The Death of Sardanapulus

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Eugene Delacroix, The Death Of Sardanapalus, 1827

I have never seen such a piece of both great chaos and pointed apathy. The last of the Assyrian rulers, Sardanapalus, sits atop his cushy, luxurious bed and orders the destruction of his material goods and servants. Having heard that he was soon to fall and be humiliated publicly, Sardanapalus decided to destroy everything rather than face his public.

The warm color palette contrasts the darkness of spilled blood from his harem of faithful concubines. But the real beauty and movement in the piece lies in the emotion and vignette style. Pioneering this technique, the dramatic lighting heightens the sense of urgency and chaos within the painting. The viewer is forced to look above at these god like figures killing and destroying the kings possessions in a hostile manner. Delacroix’s subject matter is not only foreign, but his style and means of delivering feeling in the piece is unmatched.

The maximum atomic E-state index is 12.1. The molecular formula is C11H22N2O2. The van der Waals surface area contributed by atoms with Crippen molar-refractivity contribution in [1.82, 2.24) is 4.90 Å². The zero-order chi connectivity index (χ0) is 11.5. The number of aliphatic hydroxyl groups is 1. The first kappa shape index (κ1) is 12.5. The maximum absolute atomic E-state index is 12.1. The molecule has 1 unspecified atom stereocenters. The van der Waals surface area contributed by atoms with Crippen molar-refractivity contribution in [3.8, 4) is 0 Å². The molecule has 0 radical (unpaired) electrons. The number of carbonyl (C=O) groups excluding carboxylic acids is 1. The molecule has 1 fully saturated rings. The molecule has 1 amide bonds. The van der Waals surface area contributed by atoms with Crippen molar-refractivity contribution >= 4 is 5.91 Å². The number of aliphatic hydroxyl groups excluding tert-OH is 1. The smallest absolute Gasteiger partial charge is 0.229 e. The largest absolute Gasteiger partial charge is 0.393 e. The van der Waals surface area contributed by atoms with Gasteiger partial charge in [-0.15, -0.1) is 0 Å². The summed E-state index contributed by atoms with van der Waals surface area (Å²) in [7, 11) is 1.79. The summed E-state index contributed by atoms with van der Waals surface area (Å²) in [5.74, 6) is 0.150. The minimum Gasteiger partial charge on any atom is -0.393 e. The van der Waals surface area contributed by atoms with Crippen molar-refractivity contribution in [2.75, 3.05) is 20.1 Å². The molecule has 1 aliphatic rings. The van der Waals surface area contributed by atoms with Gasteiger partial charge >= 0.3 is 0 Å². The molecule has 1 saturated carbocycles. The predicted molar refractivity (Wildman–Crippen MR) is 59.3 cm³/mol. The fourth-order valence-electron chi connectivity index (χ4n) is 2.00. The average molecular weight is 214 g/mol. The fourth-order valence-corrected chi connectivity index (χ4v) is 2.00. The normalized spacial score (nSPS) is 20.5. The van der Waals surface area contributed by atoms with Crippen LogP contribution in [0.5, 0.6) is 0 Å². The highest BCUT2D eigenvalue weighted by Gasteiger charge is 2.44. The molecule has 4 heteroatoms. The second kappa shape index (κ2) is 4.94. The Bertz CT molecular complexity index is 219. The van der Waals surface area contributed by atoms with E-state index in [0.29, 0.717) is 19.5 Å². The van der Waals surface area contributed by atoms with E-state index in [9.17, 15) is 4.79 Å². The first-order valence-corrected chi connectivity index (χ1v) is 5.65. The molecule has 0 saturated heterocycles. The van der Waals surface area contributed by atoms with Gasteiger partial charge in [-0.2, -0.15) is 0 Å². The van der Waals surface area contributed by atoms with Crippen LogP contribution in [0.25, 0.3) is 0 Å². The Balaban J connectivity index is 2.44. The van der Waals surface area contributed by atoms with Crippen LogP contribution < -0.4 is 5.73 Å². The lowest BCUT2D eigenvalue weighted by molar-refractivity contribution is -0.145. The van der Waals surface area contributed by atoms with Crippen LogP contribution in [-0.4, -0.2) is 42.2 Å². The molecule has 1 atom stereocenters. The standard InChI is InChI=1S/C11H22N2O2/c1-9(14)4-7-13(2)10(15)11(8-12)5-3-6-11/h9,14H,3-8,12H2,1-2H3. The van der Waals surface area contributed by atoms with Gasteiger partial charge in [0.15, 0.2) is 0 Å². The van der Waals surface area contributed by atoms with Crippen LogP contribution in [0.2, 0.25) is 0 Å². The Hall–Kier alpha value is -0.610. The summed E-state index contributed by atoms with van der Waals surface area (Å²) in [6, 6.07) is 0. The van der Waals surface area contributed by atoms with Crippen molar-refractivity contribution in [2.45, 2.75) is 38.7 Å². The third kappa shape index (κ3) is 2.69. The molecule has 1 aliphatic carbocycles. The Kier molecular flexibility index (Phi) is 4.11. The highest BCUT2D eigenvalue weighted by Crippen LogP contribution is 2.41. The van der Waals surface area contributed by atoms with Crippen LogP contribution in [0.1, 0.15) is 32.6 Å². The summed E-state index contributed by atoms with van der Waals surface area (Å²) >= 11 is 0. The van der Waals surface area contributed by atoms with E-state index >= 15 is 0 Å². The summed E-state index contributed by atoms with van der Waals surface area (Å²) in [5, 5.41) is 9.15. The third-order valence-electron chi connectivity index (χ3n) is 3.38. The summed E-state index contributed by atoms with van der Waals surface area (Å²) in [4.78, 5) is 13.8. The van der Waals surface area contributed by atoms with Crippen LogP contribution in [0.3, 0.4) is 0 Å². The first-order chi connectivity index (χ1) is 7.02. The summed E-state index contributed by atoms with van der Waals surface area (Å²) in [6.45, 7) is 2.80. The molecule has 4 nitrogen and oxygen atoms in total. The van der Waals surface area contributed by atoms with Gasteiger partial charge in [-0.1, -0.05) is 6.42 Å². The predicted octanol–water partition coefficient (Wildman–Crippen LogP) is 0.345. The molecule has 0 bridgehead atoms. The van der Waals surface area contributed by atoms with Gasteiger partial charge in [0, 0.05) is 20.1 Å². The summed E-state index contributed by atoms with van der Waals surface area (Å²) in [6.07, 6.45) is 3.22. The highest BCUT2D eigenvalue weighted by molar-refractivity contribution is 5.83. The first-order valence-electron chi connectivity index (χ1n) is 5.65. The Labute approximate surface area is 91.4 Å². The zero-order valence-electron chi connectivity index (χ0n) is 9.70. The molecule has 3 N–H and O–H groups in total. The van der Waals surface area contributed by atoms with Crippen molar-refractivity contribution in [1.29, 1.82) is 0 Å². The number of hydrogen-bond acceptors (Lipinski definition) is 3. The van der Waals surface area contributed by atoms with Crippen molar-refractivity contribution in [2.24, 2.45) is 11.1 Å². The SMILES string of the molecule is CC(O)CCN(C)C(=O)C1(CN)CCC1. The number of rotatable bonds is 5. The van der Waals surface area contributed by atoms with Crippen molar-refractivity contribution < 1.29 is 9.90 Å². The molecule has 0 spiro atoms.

This piece truly exhibits Delacroix's passion for the oriental - an atypical but growingly popular style of the time. Greatly inspired by Napoleon's conquest of Egypt, the lavish clothing and exorbitant amount of wealth in the piece contrast daily life in France. Delacroix found Lord Byron's play Sardanapalus to be the great inspiration for the painting. Selected because Delacroix believed that people must not grant any sympathy to the ruling class because their losses are not limited to themselves. This painting resembles the reign of Napoleon, with a high-class lifestyle hurting all others below. This piece has two sides of emotion to it. At first, the chaos makes the viewer feel all the terror and pain, but then they see Sardanapalus on his bed, calm as can be, and the viewer is confused. For me, even disturbed. What kind of person can watch everything they have, everything they love, be destroyed and just lay there?

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